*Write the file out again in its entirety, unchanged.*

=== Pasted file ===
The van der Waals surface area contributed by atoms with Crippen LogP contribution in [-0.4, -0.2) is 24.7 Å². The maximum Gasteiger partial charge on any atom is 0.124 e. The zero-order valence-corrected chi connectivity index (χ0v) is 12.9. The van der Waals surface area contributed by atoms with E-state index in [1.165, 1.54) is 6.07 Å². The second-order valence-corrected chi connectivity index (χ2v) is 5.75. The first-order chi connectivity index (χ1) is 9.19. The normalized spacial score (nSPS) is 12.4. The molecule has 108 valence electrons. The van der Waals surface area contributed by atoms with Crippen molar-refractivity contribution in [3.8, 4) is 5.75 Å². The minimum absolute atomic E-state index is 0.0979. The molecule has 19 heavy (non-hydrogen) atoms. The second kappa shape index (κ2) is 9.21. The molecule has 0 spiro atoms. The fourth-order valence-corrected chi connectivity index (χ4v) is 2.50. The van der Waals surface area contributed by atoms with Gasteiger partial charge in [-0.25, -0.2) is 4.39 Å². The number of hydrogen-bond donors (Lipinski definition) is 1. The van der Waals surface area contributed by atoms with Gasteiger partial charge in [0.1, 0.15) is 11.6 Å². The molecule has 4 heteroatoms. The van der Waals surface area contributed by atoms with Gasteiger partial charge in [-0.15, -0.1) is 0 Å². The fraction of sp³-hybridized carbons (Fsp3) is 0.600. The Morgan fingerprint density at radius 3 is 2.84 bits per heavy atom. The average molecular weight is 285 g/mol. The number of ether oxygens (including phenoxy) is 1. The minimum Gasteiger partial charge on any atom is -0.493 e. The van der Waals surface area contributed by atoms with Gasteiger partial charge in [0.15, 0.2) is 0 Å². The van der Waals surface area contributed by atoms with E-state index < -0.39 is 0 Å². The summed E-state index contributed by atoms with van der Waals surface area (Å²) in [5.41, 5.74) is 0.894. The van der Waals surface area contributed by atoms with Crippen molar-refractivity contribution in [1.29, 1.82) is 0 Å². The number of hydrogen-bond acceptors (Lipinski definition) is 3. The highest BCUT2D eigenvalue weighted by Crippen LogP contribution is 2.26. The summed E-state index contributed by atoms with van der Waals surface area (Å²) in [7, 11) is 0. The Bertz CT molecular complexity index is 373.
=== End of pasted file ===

The van der Waals surface area contributed by atoms with Crippen LogP contribution in [-0.4, -0.2) is 24.7 Å². The maximum Gasteiger partial charge on any atom is 0.124 e. The zero-order valence-corrected chi connectivity index (χ0v) is 12.9. The van der Waals surface area contributed by atoms with E-state index in [1.165, 1.54) is 6.07 Å². The second-order valence-corrected chi connectivity index (χ2v) is 5.75. The first-order chi connectivity index (χ1) is 9.19. The normalized spacial score (nSPS) is 12.4. The molecule has 108 valence electrons. The van der Waals surface area contributed by atoms with Crippen molar-refractivity contribution in [3.8, 4) is 5.75 Å². The minimum absolute atomic E-state index is 0.0979. The molecule has 19 heavy (non-hydrogen) atoms. The second kappa shape index (κ2) is 9.21. The molecule has 0 spiro atoms. The fourth-order valence-corrected chi connectivity index (χ4v) is 2.50. The van der Waals surface area contributed by atoms with Gasteiger partial charge in [-0.25, -0.2) is 4.39 Å². The number of hydrogen-bond donors (Lipinski definition) is 1. The van der Waals surface area contributed by atoms with Gasteiger partial charge in [0.1, 0.15) is 11.6 Å². The molecule has 4 heteroatoms. The van der Waals surface area contributed by atoms with Gasteiger partial charge in [-0.15, -0.1) is 0 Å². The fraction of sp³-hybridized carbons (Fsp3) is 0.600. The Morgan fingerprint density at radius 3 is 2.84 bits per heavy atom. The average molecular weight is 285 g/mol. The number of ether oxygens (including phenoxy) is 1. The minimum Gasteiger partial charge on any atom is -0.493 e. The van der Waals surface area contributed by atoms with Gasteiger partial charge in [0.15, 0.2) is 0 Å². The van der Waals surface area contributed by atoms with E-state index < -0.39 is 0 Å². The summed E-state index contributed by atoms with van der Waals surface area (Å²) in [5.41, 5.74) is 0.894. The van der Waals surface area contributed by atoms with Crippen molar-refractivity contribution in [1.29, 1.82) is 0 Å². The number of hydrogen-bond acceptors (Lipinski definition) is 3. The highest BCUT2D eigenvalue weighted by Crippen LogP contribution is 2.26. The summed E-state index contributed by atoms with van der Waals surface area (Å²) in [7, 11) is 0. The Bertz CT molecular complexity index is 373.